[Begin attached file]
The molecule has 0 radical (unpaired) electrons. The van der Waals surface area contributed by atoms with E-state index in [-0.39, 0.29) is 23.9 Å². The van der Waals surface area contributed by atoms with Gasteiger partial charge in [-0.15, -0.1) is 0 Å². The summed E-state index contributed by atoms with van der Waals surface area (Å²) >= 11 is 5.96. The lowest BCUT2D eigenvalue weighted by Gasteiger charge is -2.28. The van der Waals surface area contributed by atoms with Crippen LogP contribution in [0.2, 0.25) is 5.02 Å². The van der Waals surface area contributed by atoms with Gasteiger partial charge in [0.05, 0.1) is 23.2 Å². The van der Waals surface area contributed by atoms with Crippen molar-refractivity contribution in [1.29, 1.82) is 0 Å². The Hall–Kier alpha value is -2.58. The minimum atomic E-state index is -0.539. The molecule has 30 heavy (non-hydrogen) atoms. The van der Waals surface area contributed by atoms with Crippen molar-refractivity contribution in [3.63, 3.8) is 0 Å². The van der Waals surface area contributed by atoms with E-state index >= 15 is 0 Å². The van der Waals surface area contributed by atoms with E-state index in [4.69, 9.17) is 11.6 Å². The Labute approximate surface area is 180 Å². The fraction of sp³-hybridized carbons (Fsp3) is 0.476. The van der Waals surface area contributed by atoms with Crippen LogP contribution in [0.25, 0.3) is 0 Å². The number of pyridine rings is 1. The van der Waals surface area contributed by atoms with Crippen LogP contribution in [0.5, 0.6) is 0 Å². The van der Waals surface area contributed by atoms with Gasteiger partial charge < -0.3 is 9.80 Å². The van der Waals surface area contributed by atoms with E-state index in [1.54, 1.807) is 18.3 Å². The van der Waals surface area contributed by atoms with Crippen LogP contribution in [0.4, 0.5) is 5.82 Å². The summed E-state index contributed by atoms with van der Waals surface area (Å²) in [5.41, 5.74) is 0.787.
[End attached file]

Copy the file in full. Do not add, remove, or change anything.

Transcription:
The molecule has 0 radical (unpaired) electrons. The van der Waals surface area contributed by atoms with E-state index in [-0.39, 0.29) is 23.9 Å². The van der Waals surface area contributed by atoms with Gasteiger partial charge in [-0.15, -0.1) is 0 Å². The summed E-state index contributed by atoms with van der Waals surface area (Å²) >= 11 is 5.96. The lowest BCUT2D eigenvalue weighted by Gasteiger charge is -2.28. The van der Waals surface area contributed by atoms with Crippen LogP contribution in [0.2, 0.25) is 5.02 Å². The van der Waals surface area contributed by atoms with Gasteiger partial charge in [0.05, 0.1) is 23.2 Å². The van der Waals surface area contributed by atoms with Crippen molar-refractivity contribution in [1.29, 1.82) is 0 Å². The Hall–Kier alpha value is -2.58. The minimum atomic E-state index is -0.539. The molecule has 30 heavy (non-hydrogen) atoms. The van der Waals surface area contributed by atoms with Crippen molar-refractivity contribution in [3.63, 3.8) is 0 Å². The van der Waals surface area contributed by atoms with E-state index >= 15 is 0 Å². The van der Waals surface area contributed by atoms with E-state index in [4.69, 9.17) is 11.6 Å². The Labute approximate surface area is 180 Å². The fraction of sp³-hybridized carbons (Fsp3) is 0.476. The van der Waals surface area contributed by atoms with Crippen LogP contribution in [0.25, 0.3) is 0 Å². The number of pyridine rings is 1. The van der Waals surface area contributed by atoms with Crippen LogP contribution in [0.5, 0.6) is 0 Å². The van der Waals surface area contributed by atoms with Gasteiger partial charge < -0.3 is 9.80 Å². The van der Waals surface area contributed by atoms with E-state index in [1.54, 1.807) is 18.3 Å². The van der Waals surface area contributed by atoms with Crippen LogP contribution in [0.4, 0.5) is 5.82 Å². The summed E-state index contributed by atoms with van der Waals surface area (Å²) in [5.41, 5.74) is 0.787.